Soc. I am afraid, Meno, that you and I are not good for much, and that Gorgias has been as poor an educator of you as Prodicus has been of me. Certainly we shall have to look to ourselves, and try to find some one who will help in some way or other to improve us. This I say, because I observe that in the previous discussion none of us remarked that right and good action is possible to man under other guidance than that of knowledge (episteme) ; — and indeed if this be denied, there is no seeing how there can be any good men at all.
Men. How do you mean, Socrates ?
Soc. I mean that good men are necessarily useful or profitable. Were we not right in admitting this ? It must be so.
Soc. And in supposing that they will be useful only if they are true guides to us of action — there we were also right ?
Soc. But when we said that a man cannot be a good guide unless he have knowledge (phrhonesis), this we were wrong.
Men. What do you mean by the word “right” ?
Soc. I will explain. If a man knew the way to Larisa, or anywhere else, and went to the place and led others thither, would he not be a right and good guide ?
Soc. And a person who had a right opinion about the way, but had never been and did not know, might be a good guide also, might he not ?
Soc. And while he has true opinion about that which the other knows, he will be just as good a guide if he thinks the truth, as he who knows the truth ?
Soc. Then true opinion is as good a guide to correct action as knowledge ; and that was the point which we omitted in our speculation about the nature of virtue, when we said that knowledge only is the guide of right action ; whereas there is also right opinion.
Soc. Then right opinion is not less useful than knowledge ?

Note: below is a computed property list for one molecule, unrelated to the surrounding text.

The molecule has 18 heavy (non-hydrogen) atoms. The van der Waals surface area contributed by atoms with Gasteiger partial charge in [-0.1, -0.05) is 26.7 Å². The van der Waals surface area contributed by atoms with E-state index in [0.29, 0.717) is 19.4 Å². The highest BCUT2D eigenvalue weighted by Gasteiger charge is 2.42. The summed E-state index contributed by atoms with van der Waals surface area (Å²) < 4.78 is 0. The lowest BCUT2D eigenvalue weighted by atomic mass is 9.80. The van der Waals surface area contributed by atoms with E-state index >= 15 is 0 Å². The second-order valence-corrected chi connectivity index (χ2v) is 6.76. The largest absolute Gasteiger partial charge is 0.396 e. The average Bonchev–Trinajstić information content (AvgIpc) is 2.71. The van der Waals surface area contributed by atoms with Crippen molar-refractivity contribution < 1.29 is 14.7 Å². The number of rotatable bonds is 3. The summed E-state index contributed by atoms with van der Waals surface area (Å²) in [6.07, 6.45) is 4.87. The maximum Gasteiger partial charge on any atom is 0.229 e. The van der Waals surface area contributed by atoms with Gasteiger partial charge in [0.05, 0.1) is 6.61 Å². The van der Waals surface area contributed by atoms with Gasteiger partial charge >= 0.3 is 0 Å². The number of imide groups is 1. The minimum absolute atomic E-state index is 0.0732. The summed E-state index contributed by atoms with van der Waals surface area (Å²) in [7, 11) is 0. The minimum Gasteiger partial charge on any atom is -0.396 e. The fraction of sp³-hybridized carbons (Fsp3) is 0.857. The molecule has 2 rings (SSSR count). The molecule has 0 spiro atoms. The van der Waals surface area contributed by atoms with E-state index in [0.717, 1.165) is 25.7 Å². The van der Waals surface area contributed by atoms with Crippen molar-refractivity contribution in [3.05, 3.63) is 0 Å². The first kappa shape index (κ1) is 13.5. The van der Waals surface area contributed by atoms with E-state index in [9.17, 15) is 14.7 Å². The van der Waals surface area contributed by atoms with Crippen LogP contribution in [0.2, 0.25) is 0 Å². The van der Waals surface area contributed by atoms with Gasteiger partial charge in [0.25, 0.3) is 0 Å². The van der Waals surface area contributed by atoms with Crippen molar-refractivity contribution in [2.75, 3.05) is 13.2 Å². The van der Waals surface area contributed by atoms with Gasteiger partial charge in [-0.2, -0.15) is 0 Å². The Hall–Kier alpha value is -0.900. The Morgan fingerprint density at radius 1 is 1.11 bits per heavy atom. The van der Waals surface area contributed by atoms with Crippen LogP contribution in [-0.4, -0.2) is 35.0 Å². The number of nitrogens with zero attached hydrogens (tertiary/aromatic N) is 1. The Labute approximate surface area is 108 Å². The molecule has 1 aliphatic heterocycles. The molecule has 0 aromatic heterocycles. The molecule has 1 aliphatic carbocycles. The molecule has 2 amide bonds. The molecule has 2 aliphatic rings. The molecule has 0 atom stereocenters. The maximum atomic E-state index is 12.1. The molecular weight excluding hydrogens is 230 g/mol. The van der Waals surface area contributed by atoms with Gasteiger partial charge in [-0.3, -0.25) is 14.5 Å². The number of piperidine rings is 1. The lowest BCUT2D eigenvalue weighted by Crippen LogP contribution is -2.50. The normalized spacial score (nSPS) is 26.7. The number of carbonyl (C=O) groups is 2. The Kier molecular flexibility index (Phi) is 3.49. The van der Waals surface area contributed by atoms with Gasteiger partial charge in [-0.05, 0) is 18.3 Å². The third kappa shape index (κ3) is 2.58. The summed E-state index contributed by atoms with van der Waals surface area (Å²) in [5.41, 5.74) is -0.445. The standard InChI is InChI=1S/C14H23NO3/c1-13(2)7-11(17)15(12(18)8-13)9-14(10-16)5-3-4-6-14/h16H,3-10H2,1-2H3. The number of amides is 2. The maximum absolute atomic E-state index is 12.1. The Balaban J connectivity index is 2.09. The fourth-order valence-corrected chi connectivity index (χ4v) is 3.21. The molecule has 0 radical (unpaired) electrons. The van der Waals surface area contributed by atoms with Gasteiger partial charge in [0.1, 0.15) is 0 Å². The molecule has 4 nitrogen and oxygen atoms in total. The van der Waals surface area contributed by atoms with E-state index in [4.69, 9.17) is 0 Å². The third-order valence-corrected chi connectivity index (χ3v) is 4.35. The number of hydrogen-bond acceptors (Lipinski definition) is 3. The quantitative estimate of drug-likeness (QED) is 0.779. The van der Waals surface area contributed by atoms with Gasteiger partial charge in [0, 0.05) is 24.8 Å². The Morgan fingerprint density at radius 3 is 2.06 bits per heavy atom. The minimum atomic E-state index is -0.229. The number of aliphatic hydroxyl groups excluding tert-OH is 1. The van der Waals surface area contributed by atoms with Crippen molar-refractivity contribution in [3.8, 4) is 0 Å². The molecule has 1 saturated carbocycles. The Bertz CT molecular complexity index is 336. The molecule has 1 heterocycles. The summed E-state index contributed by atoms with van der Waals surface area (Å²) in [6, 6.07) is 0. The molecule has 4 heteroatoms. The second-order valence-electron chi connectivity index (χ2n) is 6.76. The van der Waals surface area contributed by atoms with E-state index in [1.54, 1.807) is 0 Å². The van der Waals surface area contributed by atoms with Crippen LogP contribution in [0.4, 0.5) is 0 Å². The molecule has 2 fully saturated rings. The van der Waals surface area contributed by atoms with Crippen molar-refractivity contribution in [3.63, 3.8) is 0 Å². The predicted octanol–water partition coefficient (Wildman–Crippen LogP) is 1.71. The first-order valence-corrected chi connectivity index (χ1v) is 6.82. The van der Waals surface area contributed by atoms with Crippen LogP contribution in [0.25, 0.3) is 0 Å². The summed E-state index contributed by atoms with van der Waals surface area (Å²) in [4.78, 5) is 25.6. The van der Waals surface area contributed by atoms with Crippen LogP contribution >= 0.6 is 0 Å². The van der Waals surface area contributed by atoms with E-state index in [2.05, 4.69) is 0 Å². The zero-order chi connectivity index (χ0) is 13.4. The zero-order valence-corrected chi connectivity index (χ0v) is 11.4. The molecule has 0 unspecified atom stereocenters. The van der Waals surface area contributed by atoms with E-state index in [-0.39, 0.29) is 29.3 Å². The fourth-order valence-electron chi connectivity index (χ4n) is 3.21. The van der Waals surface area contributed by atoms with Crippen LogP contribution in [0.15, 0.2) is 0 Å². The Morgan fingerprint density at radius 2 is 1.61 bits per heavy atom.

Men. The difference, Socrates, is only that he who has knowledge will always be right ; but he who has right opinion will sometimes be right, and sometimes not.
Soc. What do you mean ? Can he be wrong who has right opinion, so long as he has right opinion ?
Men. I admit the cogency of your argument, and therefore, Socrates, I wonder that knowledge should be preferred to right opinion — or why they should ever differ.
Soc. And shall I explain this wonder to you ?
Men. Do tell me.
Soc. You would not wonder if you had ever observed the images of Daedalus ; but perhaps you have not got them in your country ?
Men. What have they to do with the question ?
Soc. Because they require to be fastened in order to keep them, and if they are not fastened they will play truant and run away.
Men. Well. what of that ?
Soc. I mean to say that they are not very valuable possessions if they are at liberty, for they will walk off like runaway slaves ; but when fastened, they are of great value, for they are really beautiful works of art. Now this is an illustration of the nature of true opinions : while they abide with us they are beautiful and fruitful, but they run away out of the human soul, and do not remain long, and therefore they are not of much value until they are fastened by the tie of the cause ; and this fastening of them, friend Meno, is recollection, as you and I have agreed to call it. But when they are bound, in the first place, they have the nature of knowledge ; and, in the second place, they are abiding. And this is why knowledge is more honourable and excellent than true opinion, because fastened by a chain.
Men. What you are saying, Socrates, seems to be very like the truth.